Summary of Montana's Foreclosure Laws

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If you are facing foreclosure in Montana, it’s important to understand some of the basics, including:

  • the most common type of foreclosure procedure (judicial v. nonjudicial) used in Montana
  • how much time you have to respond
  • your rights and protections in the process, and
  • what happens afterwards (for example, whether you’ll be liable for a deficiency judgment).

Below we have outlined some of the most important features of Montana foreclosure law. Keep in mind that this is just a summary; we’ve included statute citations so you can get more details from the laws themselves. And be sure to check out Nolo’s extensive Foreclosure section, where you can find information about all aspects of foreclosure, definitions of foreclosure terms (like redemption and reinstatement), and options to avoid foreclosure.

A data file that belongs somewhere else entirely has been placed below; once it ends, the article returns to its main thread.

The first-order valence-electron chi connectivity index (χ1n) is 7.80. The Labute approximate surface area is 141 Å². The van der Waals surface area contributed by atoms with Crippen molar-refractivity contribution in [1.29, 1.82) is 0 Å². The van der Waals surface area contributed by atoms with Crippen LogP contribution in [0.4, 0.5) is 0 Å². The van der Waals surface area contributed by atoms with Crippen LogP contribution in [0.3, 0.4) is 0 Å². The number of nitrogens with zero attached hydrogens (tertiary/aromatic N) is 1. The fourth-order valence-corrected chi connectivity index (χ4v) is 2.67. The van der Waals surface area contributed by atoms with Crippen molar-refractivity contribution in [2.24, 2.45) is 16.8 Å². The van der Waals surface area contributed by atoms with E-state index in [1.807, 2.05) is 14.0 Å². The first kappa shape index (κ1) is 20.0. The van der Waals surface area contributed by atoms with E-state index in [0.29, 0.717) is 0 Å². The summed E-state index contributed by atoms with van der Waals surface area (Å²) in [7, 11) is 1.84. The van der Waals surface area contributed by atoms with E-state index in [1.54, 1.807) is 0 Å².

State Rule

Most common type of foreclosure process

Nonjudicial under power of sale in deed of trust

Time to respond

Foreclosing party must personally serve occupant and homeowner with a 30-day notice before sale. Notice of sale must also be posted in five conspicuous places 30 days prior to the sale.

Reinstatement of loan before sale

The default can be cured and the loan reinstated at any time prior to sale (so long as the property is not more than 40 acres).

Redemption after sale

Available within one year after sale for judicial foreclosures; no right of redemption for nonjudicial foreclosures

Special protections for foreclosures involving high-cost mortgages


Special state protections for service members

Mont. Code. Ann. § 10-1-903

Deficiency judgments

Not allowed

Cash exempted in bankruptcy


Notice to leave after house is sold

Former owner may stay during one-year redemption period for judicial foreclosures. There is no right of redemption for nonjudicial foreclosures.

Foreclosure statutes

Mont. Code Ann. §§ 71-1-221 to 71-1-235 and §§ 71-1-301 to 71-1-321

by: , J.D.

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